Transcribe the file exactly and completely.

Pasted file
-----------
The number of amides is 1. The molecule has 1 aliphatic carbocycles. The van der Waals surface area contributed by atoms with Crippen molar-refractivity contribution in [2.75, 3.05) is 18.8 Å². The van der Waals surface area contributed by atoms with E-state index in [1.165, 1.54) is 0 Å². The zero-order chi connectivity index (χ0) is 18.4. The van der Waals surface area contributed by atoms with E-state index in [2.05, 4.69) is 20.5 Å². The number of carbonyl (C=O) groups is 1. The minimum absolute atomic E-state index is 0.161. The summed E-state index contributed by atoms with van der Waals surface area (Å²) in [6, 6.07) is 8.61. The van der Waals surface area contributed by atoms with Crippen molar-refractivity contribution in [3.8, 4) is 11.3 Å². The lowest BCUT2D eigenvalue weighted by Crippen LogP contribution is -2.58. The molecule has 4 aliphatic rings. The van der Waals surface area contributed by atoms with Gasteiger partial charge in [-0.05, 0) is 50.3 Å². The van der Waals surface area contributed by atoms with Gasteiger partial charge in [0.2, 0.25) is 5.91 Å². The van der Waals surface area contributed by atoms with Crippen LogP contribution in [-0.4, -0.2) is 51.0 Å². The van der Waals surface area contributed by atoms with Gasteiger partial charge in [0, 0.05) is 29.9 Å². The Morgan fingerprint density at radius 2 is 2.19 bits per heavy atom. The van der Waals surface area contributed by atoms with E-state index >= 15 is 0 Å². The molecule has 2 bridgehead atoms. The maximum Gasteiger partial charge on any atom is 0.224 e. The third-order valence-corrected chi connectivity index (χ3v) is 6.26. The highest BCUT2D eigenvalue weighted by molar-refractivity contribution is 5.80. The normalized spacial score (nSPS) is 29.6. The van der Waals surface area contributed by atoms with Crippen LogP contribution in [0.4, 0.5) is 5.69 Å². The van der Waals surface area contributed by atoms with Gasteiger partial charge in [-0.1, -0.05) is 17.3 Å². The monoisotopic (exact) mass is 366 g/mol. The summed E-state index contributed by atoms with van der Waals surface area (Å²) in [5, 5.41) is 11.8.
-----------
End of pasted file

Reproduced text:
The number of amides is 1. The molecule has 1 aliphatic carbocycles. The van der Waals surface area contributed by atoms with Crippen molar-refractivity contribution in [2.75, 3.05) is 18.8 Å². The van der Waals surface area contributed by atoms with E-state index in [1.165, 1.54) is 0 Å². The zero-order chi connectivity index (χ0) is 18.4. The van der Waals surface area contributed by atoms with E-state index in [2.05, 4.69) is 20.5 Å². The number of carbonyl (C=O) groups is 1. The minimum absolute atomic E-state index is 0.161. The summed E-state index contributed by atoms with van der Waals surface area (Å²) in [6, 6.07) is 8.61. The van der Waals surface area contributed by atoms with Crippen molar-refractivity contribution in [3.8, 4) is 11.3 Å². The lowest BCUT2D eigenvalue weighted by Crippen LogP contribution is -2.58. The molecule has 4 aliphatic rings. The van der Waals surface area contributed by atoms with Gasteiger partial charge in [-0.05, 0) is 50.3 Å². The van der Waals surface area contributed by atoms with Gasteiger partial charge in [0.2, 0.25) is 5.91 Å². The van der Waals surface area contributed by atoms with Crippen LogP contribution in [-0.4, -0.2) is 51.0 Å². The van der Waals surface area contributed by atoms with Gasteiger partial charge in [0, 0.05) is 29.9 Å². The Morgan fingerprint density at radius 2 is 2.19 bits per heavy atom. The van der Waals surface area contributed by atoms with E-state index >= 15 is 0 Å². The molecule has 2 bridgehead atoms. The maximum Gasteiger partial charge on any atom is 0.224 e. The third-order valence-corrected chi connectivity index (χ3v) is 6.26. The highest BCUT2D eigenvalue weighted by molar-refractivity contribution is 5.80. The normalized spacial score (nSPS) is 29.6. The van der Waals surface area contributed by atoms with Crippen LogP contribution in [0.4, 0.5) is 5.69 Å². The van der Waals surface area contributed by atoms with Gasteiger partial charge in [-0.1, -0.05) is 17.3 Å². The monoisotopic (exact) mass is 366 g/mol. The summed E-state index contributed by atoms with van der Waals surface area (Å²) in [5, 5.41) is 11.8.